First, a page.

If ever there was a time to consider the human impact on the environment and make changes, it is this moment, now.

With advice being in full lockdown, why not re-assess your personal household contribution to the environment. We can recycle more, re-use more and reduce more easily than ever before. We have no choice now but to make do and mend. There are no distractions and we have no where to physically go.

Recently a report was published stating how the lockdown and isolations of different communities and nations has dramatically improved air quality across the globe. In cities such as London, the air pollution has declined significantly in normally high polluted spot, -not surprising considering 80% of London’s air pollution is called by NO2 a greenhouse gas caused by vehicles on the roads. If we continue this way, the air quality will in turn improve our lives as well as climate change. Those with respiratory conditions especially will be able to live their lives far happier. It has also been suggested that the improved air quality will slow the rate of the virus spreading which is also a bonus. But there’s more to that can be done with isolation than just improving the air quality and protecting our loved ones. We have time now that we will never have again to really make a change.y say it takes 10 days to develop a habit and 15 days to change a lifestyle. These 3 weeks therefore are the perfect opportunity to make a difference. So why not give a go at improving something in your house each day. Here are a few suggestions:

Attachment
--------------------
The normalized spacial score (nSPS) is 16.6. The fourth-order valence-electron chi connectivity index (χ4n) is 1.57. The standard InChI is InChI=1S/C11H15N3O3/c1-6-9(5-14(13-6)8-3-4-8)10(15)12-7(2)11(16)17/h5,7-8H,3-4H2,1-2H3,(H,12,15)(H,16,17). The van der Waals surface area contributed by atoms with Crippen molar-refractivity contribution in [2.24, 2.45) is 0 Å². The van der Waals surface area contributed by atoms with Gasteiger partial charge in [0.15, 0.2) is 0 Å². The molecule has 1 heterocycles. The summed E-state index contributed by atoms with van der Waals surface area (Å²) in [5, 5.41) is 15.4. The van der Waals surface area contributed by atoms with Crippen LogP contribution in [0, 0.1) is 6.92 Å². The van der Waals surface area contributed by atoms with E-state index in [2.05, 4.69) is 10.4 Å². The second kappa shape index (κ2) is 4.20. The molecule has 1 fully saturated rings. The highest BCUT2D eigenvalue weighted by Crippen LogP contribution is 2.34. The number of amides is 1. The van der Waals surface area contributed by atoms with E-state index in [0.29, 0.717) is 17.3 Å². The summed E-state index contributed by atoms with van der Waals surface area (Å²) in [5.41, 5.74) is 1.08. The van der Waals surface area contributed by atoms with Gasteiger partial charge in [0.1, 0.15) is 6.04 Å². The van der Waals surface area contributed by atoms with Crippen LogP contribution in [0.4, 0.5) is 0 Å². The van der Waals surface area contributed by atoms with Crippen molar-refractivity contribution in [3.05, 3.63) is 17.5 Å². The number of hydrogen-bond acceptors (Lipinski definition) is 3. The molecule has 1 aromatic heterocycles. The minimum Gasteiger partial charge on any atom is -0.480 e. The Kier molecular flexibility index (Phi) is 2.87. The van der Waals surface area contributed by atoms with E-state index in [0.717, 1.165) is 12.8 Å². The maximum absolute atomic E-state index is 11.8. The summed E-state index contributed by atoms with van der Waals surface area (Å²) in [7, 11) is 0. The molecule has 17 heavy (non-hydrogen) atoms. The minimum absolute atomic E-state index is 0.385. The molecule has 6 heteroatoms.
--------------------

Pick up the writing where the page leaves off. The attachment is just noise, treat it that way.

• only cook what you need and actually eat any leftovers you have
  • upcycle furniture or clothing
  • think about water consumption, turn the tap off whilst brushing your teeth
  • start recycling your waste if you do not already
  • sort out items for charity donation
  • donate unwanted foods at the local food bank donation point
  • plant/grow greenery and herbs around your house for added oxygen and a mood boost

“Are we looking at what we might see in the future if we can move to a low-carbon economy? Not to denigrate the loss of life, but this might give us some hope from something terrible. To see what can be achieved.”

Paul Monks, Professor of air pollution at the University of Leicester, in an interview (The Guardian, 2020)